"After a century of progress, the issues that medicine must tackle in the coming year aren't that different from the ones that faced doctors at the start of 1911, according to the observations" published Jan. 1 in a Lancet editorial, LiveScience reports (Parry, 12/30).
"In this week's year-end editorial, the Lancet reflects on its lead editorial from 1911, titled 'The Promise of 1911,'" CBC News reports (12/30). Squire Sprigge, the journal's editor a century ago, expressed hope that a cure for tuberculosis would be found, Postmedia News/Montreal Gazette reports. "Sprigge wrote that he hoped 'better understanding would one day result in the mastery of the disease.'" One hundred years later, the International Union Against Tuberculosis and Lung Disease Project Director I.D. Rusen points out that about nine million new cases of the disease are diagnosed each year and at least 1.5 million people die from TB every year, Postmedia News/Montreal Gazette writes (Lindell, 12/30).
Sprigge also "lauded advancements against rabies, diphtheria (a bacterial respiratory infection) and the plague, which "returned to Europe in 1911, 'to be met by science armed with the knowledge of its mode of propagation and of the practical measures to prevent the extension of its ravages,'" LiveScience writes. "One problem that could easily appear unchanged from the 1911 editorial was 'the elucidation of the problem of cancer.' Since then, science has shed light on some causes, including tobacco, viruses, exposure to ultraviolet radiation and certain chemicals, and has developed more-complex treatments. However, the disease itself remains an intractable problem," LiveScience writes (12/30).
"While the eloquent prose and emphasis on syphilis of the Jan 7, 1911 issue seems dated, there is more of relevance to practice in 2011 than one might comfortably admit," according to the new editorial (1/1). "Reports in 1911 of cocaine addiction in Montreal, and deaths caused by tuberculosis, measles, diarrhea and respiratory infection in South Africa, would similarly feel familiar to readers today, as would discussions about medical tourism and journalism, the senior editors write [in the latest editorial]," LiveScience notes. "Between 1911 and 2011 there is much for medicine to be proud of - and also be humble about. New years bring new promise and new opportunities, but some old demons remain," the editorial states (12/30).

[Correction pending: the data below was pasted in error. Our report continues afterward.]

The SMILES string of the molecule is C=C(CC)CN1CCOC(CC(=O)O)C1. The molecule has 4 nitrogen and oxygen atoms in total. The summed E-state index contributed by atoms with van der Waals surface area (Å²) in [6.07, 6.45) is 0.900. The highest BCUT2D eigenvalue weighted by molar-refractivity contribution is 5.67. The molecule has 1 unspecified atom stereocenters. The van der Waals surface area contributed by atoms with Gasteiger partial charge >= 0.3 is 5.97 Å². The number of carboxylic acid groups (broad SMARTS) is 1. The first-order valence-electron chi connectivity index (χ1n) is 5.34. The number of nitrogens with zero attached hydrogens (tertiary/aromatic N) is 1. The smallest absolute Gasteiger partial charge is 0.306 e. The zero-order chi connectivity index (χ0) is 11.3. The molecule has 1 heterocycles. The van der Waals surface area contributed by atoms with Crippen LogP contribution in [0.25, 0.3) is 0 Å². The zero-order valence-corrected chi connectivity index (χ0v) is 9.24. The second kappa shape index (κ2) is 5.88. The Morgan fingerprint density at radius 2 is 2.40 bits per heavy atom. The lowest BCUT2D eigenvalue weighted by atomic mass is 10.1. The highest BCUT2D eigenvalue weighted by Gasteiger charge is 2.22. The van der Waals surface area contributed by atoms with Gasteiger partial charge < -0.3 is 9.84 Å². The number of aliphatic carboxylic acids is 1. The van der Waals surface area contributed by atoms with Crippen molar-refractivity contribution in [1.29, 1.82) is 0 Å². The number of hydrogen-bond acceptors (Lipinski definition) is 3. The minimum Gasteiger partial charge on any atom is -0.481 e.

VOA News Examines 2010's Major Global Health Stories
"A wide range of health stories dominated the news in the year 2010. From a cholera outbreak in Haiti, to a new, faster tuberculosis test, to a United Nations report showing progress against AIDS - good and bad health news dominated the media," VOA News writes in a piece highlighting the top global health headlines from 2010 and looking ahead to future big news stories.
Concerns over the spread of waterborne diseases in Haiti and Pakistan and the emergence of the NDM-1 gene are among the stories highlighted (Sinha, 12/31).
This article was reprinted from kaiserhealthnews.org with permission from the Henry J. Kaiser Family Foundation. Kaiser Health News, an editorially independent news service, is a program of the Kaiser Family Foundation, a nonpartisan health care policy research organization unaffiliated with Kaiser Permanente.